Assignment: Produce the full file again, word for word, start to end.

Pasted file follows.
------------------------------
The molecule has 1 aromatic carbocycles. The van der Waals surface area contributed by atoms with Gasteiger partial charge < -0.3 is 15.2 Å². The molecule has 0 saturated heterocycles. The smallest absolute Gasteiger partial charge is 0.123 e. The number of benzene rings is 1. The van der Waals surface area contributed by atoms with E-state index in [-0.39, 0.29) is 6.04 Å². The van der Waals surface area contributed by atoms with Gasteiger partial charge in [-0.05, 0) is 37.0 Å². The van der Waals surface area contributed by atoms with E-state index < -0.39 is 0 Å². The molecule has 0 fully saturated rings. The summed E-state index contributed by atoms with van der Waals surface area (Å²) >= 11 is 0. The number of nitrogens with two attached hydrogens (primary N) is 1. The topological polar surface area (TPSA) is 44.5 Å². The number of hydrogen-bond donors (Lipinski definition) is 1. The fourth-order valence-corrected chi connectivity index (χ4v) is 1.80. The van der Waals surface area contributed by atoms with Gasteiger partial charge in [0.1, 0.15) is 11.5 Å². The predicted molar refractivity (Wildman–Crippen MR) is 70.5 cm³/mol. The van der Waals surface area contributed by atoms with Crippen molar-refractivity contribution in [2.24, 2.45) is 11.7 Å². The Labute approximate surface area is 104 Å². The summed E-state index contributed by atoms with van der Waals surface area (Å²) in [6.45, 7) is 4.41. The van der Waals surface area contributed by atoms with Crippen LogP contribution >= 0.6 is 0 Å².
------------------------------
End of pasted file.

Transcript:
The molecule has 1 aromatic carbocycles. The van der Waals surface area contributed by atoms with Gasteiger partial charge < -0.3 is 15.2 Å². The molecule has 0 saturated heterocycles. The smallest absolute Gasteiger partial charge is 0.123 e. The number of benzene rings is 1. The van der Waals surface area contributed by atoms with E-state index in [-0.39, 0.29) is 6.04 Å². The van der Waals surface area contributed by atoms with Gasteiger partial charge in [-0.05, 0) is 37.0 Å². The van der Waals surface area contributed by atoms with E-state index < -0.39 is 0 Å². The molecule has 0 fully saturated rings. The summed E-state index contributed by atoms with van der Waals surface area (Å²) >= 11 is 0. The number of nitrogens with two attached hydrogens (primary N) is 1. The topological polar surface area (TPSA) is 44.5 Å². The number of hydrogen-bond donors (Lipinski definition) is 1. The fourth-order valence-corrected chi connectivity index (χ4v) is 1.80. The van der Waals surface area contributed by atoms with Gasteiger partial charge in [0.1, 0.15) is 11.5 Å². The predicted molar refractivity (Wildman–Crippen MR) is 70.5 cm³/mol. The van der Waals surface area contributed by atoms with Crippen molar-refractivity contribution in [2.24, 2.45) is 11.7 Å². The Labute approximate surface area is 104 Å². The summed E-state index contributed by atoms with van der Waals surface area (Å²) in [6.45, 7) is 4.41. The van der Waals surface area contributed by atoms with Crippen LogP contribution >= 0.6 is 0 Å².